Candidates quit radio show over BNP
By Graham DinesPolitical EditorLABOUR and the Conservatives pulled out of a Radio Suffolk European election debate yesterday, refusing to share a platform with the far-right British National Party and slamming the Liberal Democrats for taking part.
By Graham Dines
LABOUR and the Conservatives pulled out of a Radio Suffolk European election debate yesterday, refusing to share a platform with the far-right British National Party and slamming the Liberal Democrats for taking part.
The morning election special on the radio station was scheduled to include Tory MEP Robert Sturdy, Labour's number two European candidate Beth Kelly, Martin Bell (Independent), Mike McBrien (Pro Life), Robin Page (UKIP), Kathy Pollard (Liberal Democrat) and the BNP's Chris Roberts.
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Ms Kelly and Mr Sturdy withdrew over the weekend. Labour MEP Richard Howitt contacted the Lib Dems appealing with them to withdraw from the debate – but they refused.
Ms Kelly said: "I'm outraged that the Lib Dems ploughed on and gave the BNP a platform of credibility. Labour and the Conservatives, who between them took over 60% of the region's votes during the last European elections in 1999, withdrew from the live broadcast citing party policy to not share a platform with the far-right party.
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"We contacted the Lib Dems so that the main political parties could offer a united voice against racism and violence. A clear message against the BNP is even more important during this week, when we all remember D-Day and those that fought to keep this country free from tyranny."
A Lib Dem spokesman defended its position, claiming that in a round table radio debate the fewer the number of participants, the longer the airtime given to extremist views.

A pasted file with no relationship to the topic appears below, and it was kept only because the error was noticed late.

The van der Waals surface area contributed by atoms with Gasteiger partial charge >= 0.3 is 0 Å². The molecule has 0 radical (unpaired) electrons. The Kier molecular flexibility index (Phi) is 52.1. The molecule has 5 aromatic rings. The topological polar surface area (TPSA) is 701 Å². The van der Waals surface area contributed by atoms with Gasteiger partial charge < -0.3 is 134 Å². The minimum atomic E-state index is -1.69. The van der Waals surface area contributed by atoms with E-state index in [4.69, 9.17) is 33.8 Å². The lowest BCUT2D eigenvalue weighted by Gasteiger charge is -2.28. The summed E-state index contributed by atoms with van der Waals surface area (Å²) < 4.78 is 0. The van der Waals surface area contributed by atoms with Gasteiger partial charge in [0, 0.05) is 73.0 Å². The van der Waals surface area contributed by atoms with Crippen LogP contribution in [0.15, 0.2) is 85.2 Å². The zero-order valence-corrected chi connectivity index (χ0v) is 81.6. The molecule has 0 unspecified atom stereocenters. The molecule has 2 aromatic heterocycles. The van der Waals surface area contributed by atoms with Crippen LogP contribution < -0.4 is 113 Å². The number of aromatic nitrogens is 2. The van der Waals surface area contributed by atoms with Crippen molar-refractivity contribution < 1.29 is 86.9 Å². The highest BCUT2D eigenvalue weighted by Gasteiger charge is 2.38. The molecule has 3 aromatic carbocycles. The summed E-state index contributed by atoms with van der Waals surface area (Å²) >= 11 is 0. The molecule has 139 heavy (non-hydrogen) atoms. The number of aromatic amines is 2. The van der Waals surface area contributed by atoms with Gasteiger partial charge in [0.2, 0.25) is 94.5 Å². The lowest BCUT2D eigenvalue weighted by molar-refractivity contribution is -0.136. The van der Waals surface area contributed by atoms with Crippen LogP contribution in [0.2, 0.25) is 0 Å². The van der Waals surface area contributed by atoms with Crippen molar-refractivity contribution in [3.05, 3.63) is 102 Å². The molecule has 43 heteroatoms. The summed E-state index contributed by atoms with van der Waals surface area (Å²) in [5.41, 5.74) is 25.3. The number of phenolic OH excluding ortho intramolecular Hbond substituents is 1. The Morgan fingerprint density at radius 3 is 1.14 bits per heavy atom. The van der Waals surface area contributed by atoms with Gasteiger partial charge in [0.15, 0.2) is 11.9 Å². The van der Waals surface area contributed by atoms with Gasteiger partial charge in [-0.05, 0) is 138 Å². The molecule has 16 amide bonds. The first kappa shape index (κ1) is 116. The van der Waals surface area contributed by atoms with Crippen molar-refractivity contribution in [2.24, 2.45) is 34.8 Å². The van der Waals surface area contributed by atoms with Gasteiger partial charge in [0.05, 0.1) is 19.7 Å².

"We alone have stood up against the far right. Labour has left it to the Liberal Democrats to put the case for a free and democratic Europe – the Labour Party campaign has been invisible. The Tories have positioned themselves well to the right on issues such as those surrounding asylum seekers.
"Both Labour and the Tories have sought to pander to the extreme right and then express surprise at the appearance of extreme right wing parties."
BBC Radio Suffolk producer Lis Henderson said: "We are bound by election law that says we have an obligation to represent the views of all the parties standing for election.
"While we're sorry the Labour and Conservative candidates felt unable to take part in the discussion this morning, that decision cannot be allowed to jeopardise the whole debate. We have a public duty to inform listeners of the full range of political choices available whether or not we personally agree with their stance.
"The Conservatives and Labour have been invited to take part in a second debate running on BBC Radio Suffolk on June 8. They will be joined by representatives from the Liberal Democrats, the Green Party, the English Democrats, Respect the Unity Coalition and independent candidate Jim Naisbitt."